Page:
Saturday, June 29, 2013  While participating in a training activity that focused on vertical ventilation and additional techniques related to the 'Denver drill', our department experienced a near miss on severe injury. Our department currently has three firefighters per shift that just finished their probationary period. These firefighters and their respective officers were being taught the technique of 'turning a window into a door' for use in rescue. The tools being used were a rescue chainsaw & K-12. Both vertical cuts into the structure went as planned. However, it was determined that there was a vertical stud right beneath the window that prevented the window base from being rolled out. While one of the officers was demonstrating how to cut the vertical stud, his firefighter moved closer behind him to get a better look. Without noticing that his firefighter was roughly a foot behind him now, the officer finished the cut, removed the saw, and pivoted around to place it on the ground. During this motion, and as the chain was continuing to spin down, the tip of the spinning chainsaw came within inches of his firefighters crotch area.

While this could have quickly turned unfortunate, there were a number of very valuable lessons learned during this incident. First and foremost, always be aware of your surroundings when operating any sort of power or pneumatic tool. It is the tool operators' responsibility to have complete control of that tool throughout the operation. This includes using all safety devices provided (chain brake), and placing the tool safely on the ground when finished. Second, it is the responsibility of the firefighters to either notify the tool operator that they are in close proximity, or remain a safe distance away while watching the operation. Third, it is the responsibility of all who are participating to be more attentive to the operation and watch for unsafe conditions, such as the one listed above.






Saturday, June 8, 2013  While operating at a trench rescue training exercise 3 weeks ago we had a close call in regards to a airline malfunction. While shooting the struts the the airline blew away from the SCBA bottle striking the operator in the head. This occurred while air was passing through the regulator to the strut. The operator was wearing full PPE including a helmet and eye protection and was uninjured. Keep in mind when shooting struts in the trench we shoot the struts at 200psi. It was later found that the air hose coupling had failed. The regulator was set properly and the operator had done everything correctly.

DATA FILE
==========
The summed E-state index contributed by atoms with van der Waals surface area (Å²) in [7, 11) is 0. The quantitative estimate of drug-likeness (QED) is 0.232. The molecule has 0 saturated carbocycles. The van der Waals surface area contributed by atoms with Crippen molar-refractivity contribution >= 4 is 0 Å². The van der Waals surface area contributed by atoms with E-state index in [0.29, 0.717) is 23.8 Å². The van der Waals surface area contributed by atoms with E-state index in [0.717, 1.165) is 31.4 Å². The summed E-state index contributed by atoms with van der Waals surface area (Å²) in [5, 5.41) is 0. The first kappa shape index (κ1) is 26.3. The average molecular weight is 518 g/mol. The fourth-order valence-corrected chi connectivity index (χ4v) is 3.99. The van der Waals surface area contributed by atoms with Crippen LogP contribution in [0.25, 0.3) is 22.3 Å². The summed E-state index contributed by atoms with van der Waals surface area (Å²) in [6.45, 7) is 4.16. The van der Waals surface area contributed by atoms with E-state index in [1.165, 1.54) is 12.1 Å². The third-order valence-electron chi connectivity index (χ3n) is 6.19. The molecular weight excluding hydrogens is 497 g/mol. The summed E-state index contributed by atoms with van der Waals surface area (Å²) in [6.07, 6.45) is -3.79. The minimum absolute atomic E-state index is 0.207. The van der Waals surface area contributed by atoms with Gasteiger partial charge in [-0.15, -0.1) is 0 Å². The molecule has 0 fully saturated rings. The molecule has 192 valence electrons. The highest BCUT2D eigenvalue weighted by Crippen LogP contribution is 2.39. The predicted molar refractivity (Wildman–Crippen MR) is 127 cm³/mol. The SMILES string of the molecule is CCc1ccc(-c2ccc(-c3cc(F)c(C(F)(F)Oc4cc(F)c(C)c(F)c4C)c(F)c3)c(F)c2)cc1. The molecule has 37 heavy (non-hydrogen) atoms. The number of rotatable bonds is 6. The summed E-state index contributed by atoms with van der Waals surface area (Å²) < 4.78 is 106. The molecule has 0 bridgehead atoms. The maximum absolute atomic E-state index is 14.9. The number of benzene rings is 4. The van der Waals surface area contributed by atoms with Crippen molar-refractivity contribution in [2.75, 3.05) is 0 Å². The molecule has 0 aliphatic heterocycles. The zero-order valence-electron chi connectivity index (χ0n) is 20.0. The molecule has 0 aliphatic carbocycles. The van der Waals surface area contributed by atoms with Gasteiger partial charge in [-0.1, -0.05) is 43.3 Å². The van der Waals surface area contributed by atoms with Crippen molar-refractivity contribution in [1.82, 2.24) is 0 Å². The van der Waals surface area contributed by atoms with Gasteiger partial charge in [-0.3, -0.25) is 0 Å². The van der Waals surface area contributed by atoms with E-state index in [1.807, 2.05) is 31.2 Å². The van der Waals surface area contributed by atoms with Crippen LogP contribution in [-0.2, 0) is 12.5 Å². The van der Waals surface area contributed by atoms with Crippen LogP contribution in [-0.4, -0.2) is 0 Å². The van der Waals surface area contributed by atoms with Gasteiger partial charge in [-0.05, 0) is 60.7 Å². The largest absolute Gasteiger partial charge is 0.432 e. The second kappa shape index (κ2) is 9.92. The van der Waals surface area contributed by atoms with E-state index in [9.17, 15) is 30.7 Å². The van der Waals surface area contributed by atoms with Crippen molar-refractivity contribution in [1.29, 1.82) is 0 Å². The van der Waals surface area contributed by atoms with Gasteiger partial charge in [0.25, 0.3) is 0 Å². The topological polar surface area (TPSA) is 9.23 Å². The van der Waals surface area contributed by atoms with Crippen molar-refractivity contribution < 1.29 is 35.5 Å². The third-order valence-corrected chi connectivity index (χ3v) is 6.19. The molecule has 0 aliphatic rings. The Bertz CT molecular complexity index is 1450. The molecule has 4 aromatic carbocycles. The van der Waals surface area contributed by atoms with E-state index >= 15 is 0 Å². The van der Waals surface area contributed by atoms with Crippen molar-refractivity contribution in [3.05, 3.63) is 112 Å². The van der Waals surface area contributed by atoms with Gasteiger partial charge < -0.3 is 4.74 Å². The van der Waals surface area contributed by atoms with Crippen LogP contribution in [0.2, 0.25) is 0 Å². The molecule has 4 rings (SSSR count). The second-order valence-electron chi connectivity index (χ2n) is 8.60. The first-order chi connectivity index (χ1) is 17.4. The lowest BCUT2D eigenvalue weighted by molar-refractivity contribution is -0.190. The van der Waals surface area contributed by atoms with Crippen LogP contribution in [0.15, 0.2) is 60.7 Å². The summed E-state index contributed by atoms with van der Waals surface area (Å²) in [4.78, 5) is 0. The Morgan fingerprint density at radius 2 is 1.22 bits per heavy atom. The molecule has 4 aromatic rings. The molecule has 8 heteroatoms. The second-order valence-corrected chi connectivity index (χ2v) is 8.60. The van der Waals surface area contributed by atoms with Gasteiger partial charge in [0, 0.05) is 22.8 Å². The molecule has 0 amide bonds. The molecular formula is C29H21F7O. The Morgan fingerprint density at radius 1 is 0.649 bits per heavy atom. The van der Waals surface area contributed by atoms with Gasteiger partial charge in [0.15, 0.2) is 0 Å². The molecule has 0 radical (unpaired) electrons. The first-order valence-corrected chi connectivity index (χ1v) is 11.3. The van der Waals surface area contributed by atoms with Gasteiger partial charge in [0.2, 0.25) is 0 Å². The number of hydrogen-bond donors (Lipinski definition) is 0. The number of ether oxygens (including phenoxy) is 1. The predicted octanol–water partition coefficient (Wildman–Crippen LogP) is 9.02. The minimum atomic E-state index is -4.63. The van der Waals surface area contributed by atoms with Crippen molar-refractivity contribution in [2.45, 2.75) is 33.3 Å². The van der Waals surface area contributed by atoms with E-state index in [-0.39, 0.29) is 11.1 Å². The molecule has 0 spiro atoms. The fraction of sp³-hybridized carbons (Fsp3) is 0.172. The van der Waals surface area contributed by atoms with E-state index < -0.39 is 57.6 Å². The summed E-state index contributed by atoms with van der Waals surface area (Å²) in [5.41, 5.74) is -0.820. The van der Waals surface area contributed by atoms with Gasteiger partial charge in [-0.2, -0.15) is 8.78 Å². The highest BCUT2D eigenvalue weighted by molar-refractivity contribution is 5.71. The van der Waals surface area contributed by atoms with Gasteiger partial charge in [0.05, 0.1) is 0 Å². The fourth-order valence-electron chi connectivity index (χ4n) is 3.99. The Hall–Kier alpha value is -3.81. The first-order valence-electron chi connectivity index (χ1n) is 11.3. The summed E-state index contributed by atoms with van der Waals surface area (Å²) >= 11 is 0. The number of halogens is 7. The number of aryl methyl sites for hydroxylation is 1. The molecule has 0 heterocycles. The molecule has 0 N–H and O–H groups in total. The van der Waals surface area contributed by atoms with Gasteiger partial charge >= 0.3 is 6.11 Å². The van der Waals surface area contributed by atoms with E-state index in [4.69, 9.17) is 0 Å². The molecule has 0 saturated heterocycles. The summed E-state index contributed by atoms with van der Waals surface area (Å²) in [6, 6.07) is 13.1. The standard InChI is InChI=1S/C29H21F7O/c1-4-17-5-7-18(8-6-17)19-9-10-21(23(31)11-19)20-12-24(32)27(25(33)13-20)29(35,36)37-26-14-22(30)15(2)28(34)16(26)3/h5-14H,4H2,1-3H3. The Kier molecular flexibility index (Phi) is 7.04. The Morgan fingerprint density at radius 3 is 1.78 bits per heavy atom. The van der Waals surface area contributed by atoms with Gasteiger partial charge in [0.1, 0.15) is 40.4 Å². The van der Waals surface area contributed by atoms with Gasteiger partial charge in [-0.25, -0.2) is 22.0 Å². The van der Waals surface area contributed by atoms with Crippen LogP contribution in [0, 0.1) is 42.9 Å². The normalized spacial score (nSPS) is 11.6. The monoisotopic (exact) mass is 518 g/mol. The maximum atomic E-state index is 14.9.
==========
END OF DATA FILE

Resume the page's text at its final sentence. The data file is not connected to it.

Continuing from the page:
Although this wasn't preventable, always inspect your equipment. Always wear the proper PPE. Remember equipment can fail.






Saturday, May 11, 2013  I was involved in a Firefighter 1 academy doing a second story rescue evolution. At the end of the evolution, the dummy was to be placed into my arms, and i was to descend the ladder with the dummy. The dummy was place too far out to the side of the ladder, so as i descended the ladder, the dummy began to fall off to the side of the ladder. Not wanting to stop the evolution for fear of failure I continued to keep descending the ladder. At the next lower rung the dummy fell out of my arms, and i grabbed the dummy trying to stop the fall. The weight of the dummy pulled me off of the ladder, and i fell aprox. twenty feet. I landed on my side on asphalt ground. I was attended to by fellow firefighters, but as able to get up and continue under my own power. The only injuries i received were bumps and bruises.

The lesson learned that day was to always think of your own safety and well being first, even if failure is the only option






Friday, November 30, 2012  On Friday, October 26th I was conducting training with my crew on Engine 2A at the drill yard in preparation for our yearly company evaluations. My crew consisted of my Captain, my Engineer and myself. The evolution we were taking part in was to deploy the portable monitor in support of a defensive operation. I was dressed in full turnouts and had my SCBA on although I was not on air. My Engineer spotted the rig to the east side hydrant at the drill yard. I got out of the rig and secured the yellow rope bag and the base of the portable monitor from the appropriate compartments. My Captain moved to the top of the rig and handed me down the top half of the portable monitor. I proceeded to the spot I was going to set up the monitor and began by deploying the legs on the bottom half of the monitor. I then placed the top half of the monitor onto the base and swiveled it left and right to ensure it was seated in place correctly. I did not notice that the seating lock was already in the locked position and did not allow the monitor to properly seat. The monitor easily swiveled in both directions and I mistakenly assumed that it was correctly seated. I then depressed the rotation lock on the rear of the monitor mistaking it for the seat lock. As I depressed the lock I noticed that it provided less resistance than usual. At this point I noticed my Captain pulling the 4 inch supply line towards the monitor and I felt an unnecessary sense of urgency to complete the operation. I gave the monitor a quick once over but I did not notice anything unusual. I moved to the large trash bin, tied off the utility rope and moved back to the monitor. I then called for water. Fortunately, my Engineer had the pump in volume and loaded the line slowly. I followed the water loading along the 4 inch line until it reached the monitor and it immediately lifted the top half of the monitor off of the base nearly striking me in the head. The water from the monitor knocked my helmet off. If my Engineer had loaded the line more rapidly, the increased speed of the water would have increased the force with which the top half of the monitor was knocked off and could have potentially caused serious injury.